Compare headline tonight:

“Stimulus Bill Delayed in Senate Over Jobless Benefits”

No party identified.

It was the Repubs.

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One factor is "Murc’s law", "the widespread assumption that only Democrats have any agency or causal influence over American politics". (Do a Web search for more.) This is related to the "cult of bipartisanship" in establishment media. The belief is that "compromise" and "working across the aisle" are The Way Things Are Supposed To Get Done in U.S. politics, and so any situation where one party "won't play along" with the other is bad. That's why things like this are always framed as a "partisan squabble". Since Republicans hold the White House, the belief is that the other party needs to "work with them" and give concessions. As I've said before, this conveniently means journalists can be lazy and just go with surface-level analysis ("one party has this bill and the other is blocking it") and repeating what politicos say rather than actually looking into boring policy details and analyzing their effects. Politics as sports: "The Red Team is up by three! Can Blue Team manage to hold them off and regroup?"

Also, nothing personal, but nitpick: the Senate effectively needing 60 votes for most bills has not been the way it's worked for a "long time". (Unless you meant a "long time" in the short memory span of the U.S. public.) The filibuster as it works today only dates back to 1970 with the adoption of the "two-track" system. Before that, filibusters halted all business on the Senate floor; thus, they were politically risky and only done rarely, as conservative Democrats famously did for civil rights bills. Now, a filibuster just stops the thing being filibustered, and the Senate can put that business "on hold" and continue to do other things. I think a lot of people don't know this. This means anyone talking about today's filibuster as "how the Senate has always worked" is either ignorant or being disingenuous.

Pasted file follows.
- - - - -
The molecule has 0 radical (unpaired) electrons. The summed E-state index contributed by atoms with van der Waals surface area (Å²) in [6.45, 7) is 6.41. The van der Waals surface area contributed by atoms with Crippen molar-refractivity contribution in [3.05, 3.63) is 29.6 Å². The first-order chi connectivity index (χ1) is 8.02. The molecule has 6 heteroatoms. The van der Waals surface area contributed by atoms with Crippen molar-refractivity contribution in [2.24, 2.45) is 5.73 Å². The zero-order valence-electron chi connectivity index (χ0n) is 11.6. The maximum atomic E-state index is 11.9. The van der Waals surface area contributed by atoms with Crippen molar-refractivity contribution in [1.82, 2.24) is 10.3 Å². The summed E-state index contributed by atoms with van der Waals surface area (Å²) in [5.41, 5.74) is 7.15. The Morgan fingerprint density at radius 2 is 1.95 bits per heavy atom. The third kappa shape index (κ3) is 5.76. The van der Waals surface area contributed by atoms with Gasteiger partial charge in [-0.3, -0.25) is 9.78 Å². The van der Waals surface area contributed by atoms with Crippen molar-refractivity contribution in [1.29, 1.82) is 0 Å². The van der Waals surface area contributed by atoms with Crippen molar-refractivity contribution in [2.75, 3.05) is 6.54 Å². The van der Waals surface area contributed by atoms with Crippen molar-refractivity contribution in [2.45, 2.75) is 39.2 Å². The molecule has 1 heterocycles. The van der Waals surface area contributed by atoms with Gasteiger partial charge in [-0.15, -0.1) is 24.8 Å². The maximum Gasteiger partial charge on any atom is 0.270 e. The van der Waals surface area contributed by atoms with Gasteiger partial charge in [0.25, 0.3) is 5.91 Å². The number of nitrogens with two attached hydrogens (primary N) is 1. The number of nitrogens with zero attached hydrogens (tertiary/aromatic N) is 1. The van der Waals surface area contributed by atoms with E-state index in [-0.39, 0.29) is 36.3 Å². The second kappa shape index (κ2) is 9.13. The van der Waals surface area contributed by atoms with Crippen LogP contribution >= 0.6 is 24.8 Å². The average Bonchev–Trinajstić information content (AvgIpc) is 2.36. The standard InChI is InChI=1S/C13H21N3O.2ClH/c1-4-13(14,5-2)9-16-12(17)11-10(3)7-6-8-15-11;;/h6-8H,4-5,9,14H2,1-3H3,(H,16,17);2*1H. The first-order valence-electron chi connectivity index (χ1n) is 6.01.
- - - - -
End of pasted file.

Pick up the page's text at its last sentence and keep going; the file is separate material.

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For years I have been trying to understand the roots of this kind of mainstream media bias. A lot of people on the left ascribe it to pressure from the “corporate overlords”. I am sure that is a factor, as is the bullying that the media gets from Republicans, but I can’t help thinking that there is another, more subtle kind of bias driving behind the double standard - a obsession with manliness.

It seems to me that a lot of people in the media are subconsciously impressed by a show of “manliness’ and force no matter how phony or nasty. That is the only explanation I can think of for why so much of the media clearly preferred a person like George W Bush over both his father and John Kerry, two genuine war heroes but men who did not adopt a macho posture the way Dubya did. Poppy Bush was tarred with the “wimp” label. Kerry got the “effete” (i.e., not manly) treatment. Al Gore who had also volunteered to serve in a war was actually accused by Maureen Dowd of being so feminized that he was almost lactating. Dubya did everything he could to avoid it but he was treated like the real man by journalists and pundits.

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